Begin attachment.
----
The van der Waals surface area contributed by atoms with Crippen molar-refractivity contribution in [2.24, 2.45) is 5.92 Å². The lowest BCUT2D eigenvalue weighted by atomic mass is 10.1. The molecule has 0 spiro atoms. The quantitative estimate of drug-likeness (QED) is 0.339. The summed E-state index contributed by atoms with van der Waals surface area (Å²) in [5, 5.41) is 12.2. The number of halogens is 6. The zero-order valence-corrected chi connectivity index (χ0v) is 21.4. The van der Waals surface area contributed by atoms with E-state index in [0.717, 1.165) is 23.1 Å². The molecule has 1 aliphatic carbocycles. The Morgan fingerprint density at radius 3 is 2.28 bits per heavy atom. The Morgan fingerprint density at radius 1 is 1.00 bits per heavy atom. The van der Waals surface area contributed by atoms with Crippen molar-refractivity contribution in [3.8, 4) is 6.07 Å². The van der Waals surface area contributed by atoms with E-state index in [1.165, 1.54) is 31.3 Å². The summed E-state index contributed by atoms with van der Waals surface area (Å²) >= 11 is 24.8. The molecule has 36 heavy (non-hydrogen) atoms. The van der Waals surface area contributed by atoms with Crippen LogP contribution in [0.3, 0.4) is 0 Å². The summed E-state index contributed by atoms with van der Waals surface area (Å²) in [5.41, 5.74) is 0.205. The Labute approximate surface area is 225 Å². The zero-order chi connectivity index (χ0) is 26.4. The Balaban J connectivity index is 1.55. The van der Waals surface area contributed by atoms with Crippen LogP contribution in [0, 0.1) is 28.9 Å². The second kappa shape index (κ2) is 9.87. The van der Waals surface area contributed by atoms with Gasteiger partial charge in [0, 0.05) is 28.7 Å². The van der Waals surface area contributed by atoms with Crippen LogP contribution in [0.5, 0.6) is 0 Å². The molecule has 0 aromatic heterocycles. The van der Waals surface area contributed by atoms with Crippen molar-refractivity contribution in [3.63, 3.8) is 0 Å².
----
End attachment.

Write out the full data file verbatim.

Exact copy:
The van der Waals surface area contributed by atoms with Crippen molar-refractivity contribution in [2.24, 2.45) is 5.92 Å². The lowest BCUT2D eigenvalue weighted by atomic mass is 10.1. The molecule has 0 spiro atoms. The quantitative estimate of drug-likeness (QED) is 0.339. The summed E-state index contributed by atoms with van der Waals surface area (Å²) in [5, 5.41) is 12.2. The number of halogens is 6. The zero-order valence-corrected chi connectivity index (χ0v) is 21.4. The van der Waals surface area contributed by atoms with E-state index in [0.717, 1.165) is 23.1 Å². The molecule has 1 aliphatic carbocycles. The Morgan fingerprint density at radius 3 is 2.28 bits per heavy atom. The Morgan fingerprint density at radius 1 is 1.00 bits per heavy atom. The van der Waals surface area contributed by atoms with Crippen molar-refractivity contribution in [3.8, 4) is 6.07 Å². The van der Waals surface area contributed by atoms with E-state index in [1.165, 1.54) is 31.3 Å². The summed E-state index contributed by atoms with van der Waals surface area (Å²) >= 11 is 24.8. The molecule has 36 heavy (non-hydrogen) atoms. The van der Waals surface area contributed by atoms with Crippen LogP contribution in [0.3, 0.4) is 0 Å². The summed E-state index contributed by atoms with van der Waals surface area (Å²) in [5.41, 5.74) is 0.205. The Labute approximate surface area is 225 Å². The zero-order chi connectivity index (χ0) is 26.4. The Balaban J connectivity index is 1.55. The van der Waals surface area contributed by atoms with Crippen LogP contribution in [0, 0.1) is 28.9 Å². The second kappa shape index (κ2) is 9.87. The van der Waals surface area contributed by atoms with Gasteiger partial charge in [0, 0.05) is 28.7 Å². The van der Waals surface area contributed by atoms with Crippen LogP contribution in [0.5, 0.6) is 0 Å². The molecule has 0 aromatic heterocycles. The van der Waals surface area contributed by atoms with Crippen molar-refractivity contribution in [3.63, 3.8) is 0 Å².